Total Pageviews

Sunday, May 25, 2014

Love, Law and Instruction

Easter 6
If you love me, keep my commandments…
In 323BC Alexander the Great died. His extensive empire, a product of endless wars, was subdivided among several generals. These political divisions did not erase the unity of Greek cultural or Hellenism. The Greek language, like English, transcended its borders.
In 332BC Alexander had founded the city of Alexandria in Egypt.    When Alexander’s general Ptolemy conquered the holy land some 120,000 Jews were uprooted and moved to Egypt. However, the Ptolemy dynasty (his sons) proved to be fairly liberal and a large segment of the city weres Jews, who were free to practice their religion. Rather quickly the Jewish population became fluent in Greek and lost their mother tongue. As a result in a few generations a Greek translation of the Jewish Bible was needed. Called the Septuagint, it made the Bible accessible to the Greek speaking Jews of Egypt and the wider empire. The Septuagint is the Bible used in the early church, including Paul.
The Hebrew word torah means instruction. [The first five books of the Jewish Bible are called the Torah]. The Bible teaches that God has saved His people, in a gracious act of love, and given them instruction on how to live their lives. However, the word Torah, was translated in the Septuagint by the Greek nomos (rather than didaskalos), which means law. I was shocked to learn that the word ‘obey’ does not occur in the Jewish Bible. The concept is there, but the preferred words are to keep (watch over), to listen/hear (shama) or to walk (walk in my ways, walk in my statutes, etc.) Jewish thought is not philosophical, it is practical and pragmatic. It is also concrete.
Translating the word torah/instruction as law creates a mental shift: from instruction/directions to law/legalities. The first Christians used the Septuagint as their Bible. In the West, we are shaped by the legacy of Roman Law. Our church is culturally derived from that. And the Reformation, with its focus on grace, has caricatured the Jewish legalism to the extent that too often Christians reduce the Jewish faith and its Bible to “the Law.” If this is in error, and it is, then the simplistic claim that Christianity is about grace and Judaism is about law is also in error. Fortunately, we live in a time where much of the ancient world is being rediscovered.
The Jewish concepts of hearing, walking and keeping are more consistent with the actual Biblical meaning. And Jesus embraces this approach.
Last week Jesus said “I am the Way…” Walking is a journey word and well reflects the comprehensive nature of our relationship with God. Our faith response to God is 'walking in a way.' That way is both a person (Jesus) and a way of life (in imitation of Him). Many Biblical stories, including the primary paradigm of salvation (Exodus), have a component of travel/journey. This is picked up by Jesus who invites men “to follow” Him. The students/disciples of Jesus are usually called “Followers” for that reason. The act of following incorporates both active and passive elements of behavior and belief. It is what people do when they trust Jesus. to follow is an activity, but it is not to lead, so it is also passive.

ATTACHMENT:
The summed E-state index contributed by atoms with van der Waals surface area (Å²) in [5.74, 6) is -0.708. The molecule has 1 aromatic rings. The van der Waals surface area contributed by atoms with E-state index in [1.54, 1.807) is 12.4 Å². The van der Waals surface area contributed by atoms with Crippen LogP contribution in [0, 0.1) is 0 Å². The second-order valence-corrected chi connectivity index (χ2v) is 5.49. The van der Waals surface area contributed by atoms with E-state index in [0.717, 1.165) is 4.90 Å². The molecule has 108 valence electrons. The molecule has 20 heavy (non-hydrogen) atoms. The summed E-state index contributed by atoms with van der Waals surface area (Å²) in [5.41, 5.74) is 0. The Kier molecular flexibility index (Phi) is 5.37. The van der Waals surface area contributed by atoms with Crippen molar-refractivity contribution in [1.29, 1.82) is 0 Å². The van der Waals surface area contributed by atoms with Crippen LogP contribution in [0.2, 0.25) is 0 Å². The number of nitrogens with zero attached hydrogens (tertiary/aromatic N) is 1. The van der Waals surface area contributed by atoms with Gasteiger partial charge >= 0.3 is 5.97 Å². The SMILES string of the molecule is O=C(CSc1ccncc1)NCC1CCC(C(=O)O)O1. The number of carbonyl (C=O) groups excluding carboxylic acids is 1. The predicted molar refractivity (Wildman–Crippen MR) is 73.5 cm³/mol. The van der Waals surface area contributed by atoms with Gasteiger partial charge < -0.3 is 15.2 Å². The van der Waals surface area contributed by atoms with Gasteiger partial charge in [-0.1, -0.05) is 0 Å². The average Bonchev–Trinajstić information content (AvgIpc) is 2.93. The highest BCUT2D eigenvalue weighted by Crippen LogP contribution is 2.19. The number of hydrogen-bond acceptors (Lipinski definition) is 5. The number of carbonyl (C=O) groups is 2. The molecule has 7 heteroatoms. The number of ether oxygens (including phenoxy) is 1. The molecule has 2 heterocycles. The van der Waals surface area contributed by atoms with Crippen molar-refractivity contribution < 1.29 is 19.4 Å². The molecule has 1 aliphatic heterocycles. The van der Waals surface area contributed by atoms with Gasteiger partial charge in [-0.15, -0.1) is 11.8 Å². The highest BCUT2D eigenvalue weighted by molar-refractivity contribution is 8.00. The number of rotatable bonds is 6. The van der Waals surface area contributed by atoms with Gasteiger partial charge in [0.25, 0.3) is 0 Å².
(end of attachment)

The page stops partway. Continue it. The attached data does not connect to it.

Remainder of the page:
At His journey’s end, the night before He died, Jesus gathered His friends for one last meal. On that night He prepared them for what lay ahead and gave them a gift of Himself in the meal (reinterpreting the bread and wine of the Passover celebration). The last weeks of the Easter season are typically taken from this section of John 13-17.
The message at the Last Supper has many elements. One focus is the identity of Jesus and His unified relationship with the Father. Another focus is on the disciples. What shall they do now that He is returned to the Father?
Jesus is understood as the new Moses. The commands He gives, often times based on the Jewish Bible, are the way of life He has embraced and the way of life to which He calls us. Make no mistake, the word love has not been reduced to warm feelings by the Lord. Love means something concrete and real. Affections and feelings are not the measure of love; living it out is.
"If you love me you will keep my commandments." In simplest terms, love is an action verb. At the end of Matthew Jesus says that we are to baptize in people and teach them everything He taught us and tell people to keep His commands. The faith of a disciple is seen in a desire to know His will and a decision to live in His ways.
Love in Jesus’ day was not about feelings or affections (He predates the 1960's). In fact, love can be a struggles. Love seeks the best for another and it is shaped in a cross.The temptation is always there to embrace a counterfeit salvation. Our language betrays us; how often we use the word “love” to translate a number of feelings, usually centered on our own pleasure. We ‘love’ chocolate, We ‘love’ cute babies, and We ‘love’ the Hollywood beauties. Love, love, love—and none of it has a thing in common with keeping the commands of Jesus.
We who claim to love Him must obviously walk in His ways. There is a lifestyle involved, the sort of things we find in our mission statement: worship, service, prayer and study, helping others, remaining unstained by sin, and constant repentance in a spirit of thanks and gratitude. The concrete expression of these values differ depending on time and circumstance, but they are at the core of loving Jesus. [in fact you may sometimes have no 'feelings' about Jesus when doing them]

Jesus promises to prepare a place for us. It will be wonderful and marvelous, but to get there we have to go. 
Each day. 
Every day. 
Learning His commands and keeping His commands, not as a burden or duty, but as a gift and freely embraced task.
Do you love Jesus? Then you know what to do!

No comments:

Post a Comment